After 2,654 miles of hiking in the West Coast wilderness, Philip Schuchardt of Fairfax Station can scratch one item off his bucket list.
This summer, Schuchardt, a 2004 Hayfield Secondary School graduate, realized a lifelong dream to hike one of the most famous trails in the United States.
The path he chose? The intimidating Pacific Crest Trail.
"It was a childhood dream of mine to hike the Appalachian Trail," Schuchardt said. "But when I worked for the U.S. Forest Service along the Pacific Crest Trail last summer, I decided to shift my plans and do that one instead."
Schuchardt, a 2008 Virginia Tech graduate, left his job as a software engineer in Blacksburg, Va., and from April 20 to Sept. 5 navigated one of the toughest hiking trails in the United States.
The trail starts at the Mexican border, near Campo, Calif., and ends at the Canadian border near the town of Manning Park in British Columbia.
Pacific Crest Trail Association spokesman Brenda Murray said only about 500 people attempt the trail each year and few are able to complete it in one season.
"We're not even sure how many have finished it yet this season," Murray said. "You need to be an experienced outdoorsman to even attempt the trail."
The trail’s challenges were a perfect fit for Schuchardt, an Eagle Scout and adventure sportsman.
The strong wilderness feel and grand scenery drew Schuchardt to the Pacific Crest Trail over the closer and shorter Appalachian Trail.
"It's like a fairy tale [on the trail]," he said. "You can't believe [this nature] exists. It's just spectacular."
DESPITE THE fairy tale surroundings, each trail stage presented dangers. "The stretch from Southern California to the Sierra Nevada is a lot of desert and dry forest," Schuchardt said. "After that, it's a lot of mountains and snow."
The trail’s first leg through the desert was littered with poisonous snakes.
"For the first 700 miles, I saw a snake a day," he said. "[The snakes] get your heart rate going. I almost stepped on one and it was very unsettling."
Snakes weren't the only threat in the desert sections. Dehydration played a big role.
"Most hikers don't pack enough water," he said. "I met people who didn't bring enough water and had to hike almost 10 miles to the next town to get some."
After he survived the Southern California desert, the Sierra Nevada mountain range posed more problems in the form of snow and rain.
"It snowed and rained on me every day for 150 miles," he said.
Even as Schuchardt neared the trail’s end, he couldn’t escape the troublesome weather.
"The day I wrapped up the trail, it snowed a few feet," he said. "It just kind of reminded me how hard the trail was."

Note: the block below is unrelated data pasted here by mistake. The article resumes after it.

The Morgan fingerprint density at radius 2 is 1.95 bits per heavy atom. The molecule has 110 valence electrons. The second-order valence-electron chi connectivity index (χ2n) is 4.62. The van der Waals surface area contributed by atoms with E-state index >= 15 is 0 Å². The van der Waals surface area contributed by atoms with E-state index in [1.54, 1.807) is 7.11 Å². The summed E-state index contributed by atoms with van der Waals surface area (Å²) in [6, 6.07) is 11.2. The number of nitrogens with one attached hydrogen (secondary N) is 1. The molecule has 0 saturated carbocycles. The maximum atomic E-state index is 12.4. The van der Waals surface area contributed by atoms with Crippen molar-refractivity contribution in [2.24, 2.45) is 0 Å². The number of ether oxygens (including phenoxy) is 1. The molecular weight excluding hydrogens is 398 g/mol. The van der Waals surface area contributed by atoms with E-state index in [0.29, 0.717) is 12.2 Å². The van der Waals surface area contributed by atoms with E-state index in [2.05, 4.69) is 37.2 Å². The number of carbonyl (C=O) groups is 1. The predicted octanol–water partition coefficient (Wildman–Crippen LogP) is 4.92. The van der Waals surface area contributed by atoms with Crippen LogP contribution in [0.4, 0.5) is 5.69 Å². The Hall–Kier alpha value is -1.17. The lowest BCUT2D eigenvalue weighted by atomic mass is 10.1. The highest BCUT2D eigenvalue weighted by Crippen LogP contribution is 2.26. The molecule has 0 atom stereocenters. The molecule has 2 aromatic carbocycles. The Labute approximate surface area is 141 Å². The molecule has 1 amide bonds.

Fortunately for Schuchardt, the trip was made a bit easier thanks to the help of his father, Rick Schuchardt.
"I was his supply guy," Rick Schuchardt said. "I drove along the trail and gave him supplies when he needed them. We'd look for roads that crossed the trail so I could meet him."
The two coordinated supply drops about every four or five days.
"When [my dad] approached me about helping on the trail, I said, 'Well, I wanted to do this myself,' " Philip Schuchardt said. "But when he told me the idea of resupplying me, I thought it was a great idea."
Although his father did not drive the entire trail, the two set up future meetings through a satellite phone.
When Rick Schuchardt couldn’t meet his son in person, he sent packages to post offices along the trail for him to pick up.
Despite the dangers that came with the trail, Rick Schuchardt said his son’s satellite phone provided some comfort to him and his wife, Jane.
"He had his phone and because of that I knew we could go get him if he broke a leg or needed to get [off the trail]," he said.
The phone also allowed Philip Schuchardt’s family and friends to follow him on his journey. The phone could receive text messages and the hiker also uploaded photos and videos to a Web site.
"There aren't many people who get to have this experience," Philip Schuchardt said. "I'm glad I was able to post photos and show everyone what I saw."
With the trail completed, Philip Schuchardt isn't planning to rush out onto a new trail anytime soon, but the urge remains.
"I feel like you should [walk the trail] after a life-changing event," he said. "I had just graduated from Virginia Tech in 2008, so I thought this was a good time to do it. Maybe after something else big happens in my life, I'll try another [trail]."